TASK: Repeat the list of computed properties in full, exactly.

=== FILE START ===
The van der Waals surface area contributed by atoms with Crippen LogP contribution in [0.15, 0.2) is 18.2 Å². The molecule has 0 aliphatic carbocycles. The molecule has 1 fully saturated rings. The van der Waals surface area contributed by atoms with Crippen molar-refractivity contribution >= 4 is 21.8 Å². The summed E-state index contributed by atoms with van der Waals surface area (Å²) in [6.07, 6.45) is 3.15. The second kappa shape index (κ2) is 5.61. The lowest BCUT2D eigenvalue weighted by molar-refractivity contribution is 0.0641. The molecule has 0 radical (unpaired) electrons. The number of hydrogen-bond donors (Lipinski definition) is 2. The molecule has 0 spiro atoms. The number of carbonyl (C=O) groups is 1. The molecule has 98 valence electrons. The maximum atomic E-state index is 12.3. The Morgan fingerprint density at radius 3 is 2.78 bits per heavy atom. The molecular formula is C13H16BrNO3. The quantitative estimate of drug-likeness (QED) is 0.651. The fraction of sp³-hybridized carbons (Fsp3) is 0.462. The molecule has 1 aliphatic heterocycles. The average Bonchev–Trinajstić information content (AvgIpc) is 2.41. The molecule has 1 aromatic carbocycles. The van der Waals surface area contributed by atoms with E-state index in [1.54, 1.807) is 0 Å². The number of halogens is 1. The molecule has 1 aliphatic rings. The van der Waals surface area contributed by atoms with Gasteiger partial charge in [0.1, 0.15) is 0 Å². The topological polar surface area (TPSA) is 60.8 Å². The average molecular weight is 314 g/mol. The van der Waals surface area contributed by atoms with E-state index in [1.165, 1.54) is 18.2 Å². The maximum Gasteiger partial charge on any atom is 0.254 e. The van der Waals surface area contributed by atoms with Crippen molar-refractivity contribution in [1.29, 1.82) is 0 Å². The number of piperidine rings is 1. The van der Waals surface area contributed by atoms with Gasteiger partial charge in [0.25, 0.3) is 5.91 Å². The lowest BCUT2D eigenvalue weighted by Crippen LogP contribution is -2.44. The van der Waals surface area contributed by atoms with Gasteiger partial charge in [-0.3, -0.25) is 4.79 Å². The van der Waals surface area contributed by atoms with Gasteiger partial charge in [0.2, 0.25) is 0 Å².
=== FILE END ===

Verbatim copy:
The van der Waals surface area contributed by atoms with Crippen LogP contribution in [0.15, 0.2) is 18.2 Å². The molecule has 0 aliphatic carbocycles. The molecule has 1 fully saturated rings. The van der Waals surface area contributed by atoms with Crippen molar-refractivity contribution >= 4 is 21.8 Å². The summed E-state index contributed by atoms with van der Waals surface area (Å²) in [6.07, 6.45) is 3.15. The second kappa shape index (κ2) is 5.61. The lowest BCUT2D eigenvalue weighted by molar-refractivity contribution is 0.0641. The molecule has 0 radical (unpaired) electrons. The number of hydrogen-bond donors (Lipinski definition) is 2. The molecule has 0 spiro atoms. The number of carbonyl (C=O) groups is 1. The molecule has 98 valence electrons. The maximum atomic E-state index is 12.3. The Morgan fingerprint density at radius 3 is 2.78 bits per heavy atom. The molecular formula is C13H16BrNO3. The quantitative estimate of drug-likeness (QED) is 0.651. The fraction of sp³-hybridized carbons (Fsp3) is 0.462. The molecule has 1 aliphatic heterocycles. The average Bonchev–Trinajstić information content (AvgIpc) is 2.41. The molecule has 1 aromatic carbocycles. The van der Waals surface area contributed by atoms with E-state index in [1.54, 1.807) is 0 Å². The number of halogens is 1. The molecule has 1 aliphatic rings. The van der Waals surface area contributed by atoms with Gasteiger partial charge in [0.1, 0.15) is 0 Å². The topological polar surface area (TPSA) is 60.8 Å². The average molecular weight is 314 g/mol. The van der Waals surface area contributed by atoms with E-state index in [1.165, 1.54) is 18.2 Å². The maximum Gasteiger partial charge on any atom is 0.254 e. The van der Waals surface area contributed by atoms with Crippen molar-refractivity contribution in [1.29, 1.82) is 0 Å². The number of piperidine rings is 1. The van der Waals surface area contributed by atoms with Gasteiger partial charge in [0.25, 0.3) is 5.91 Å². The lowest BCUT2D eigenvalue weighted by Crippen LogP contribution is -2.44. The van der Waals surface area contributed by atoms with Gasteiger partial charge in [-0.3, -0.25) is 4.79 Å². The van der Waals surface area contributed by atoms with Gasteiger partial charge in [0.2, 0.25) is 0 Å².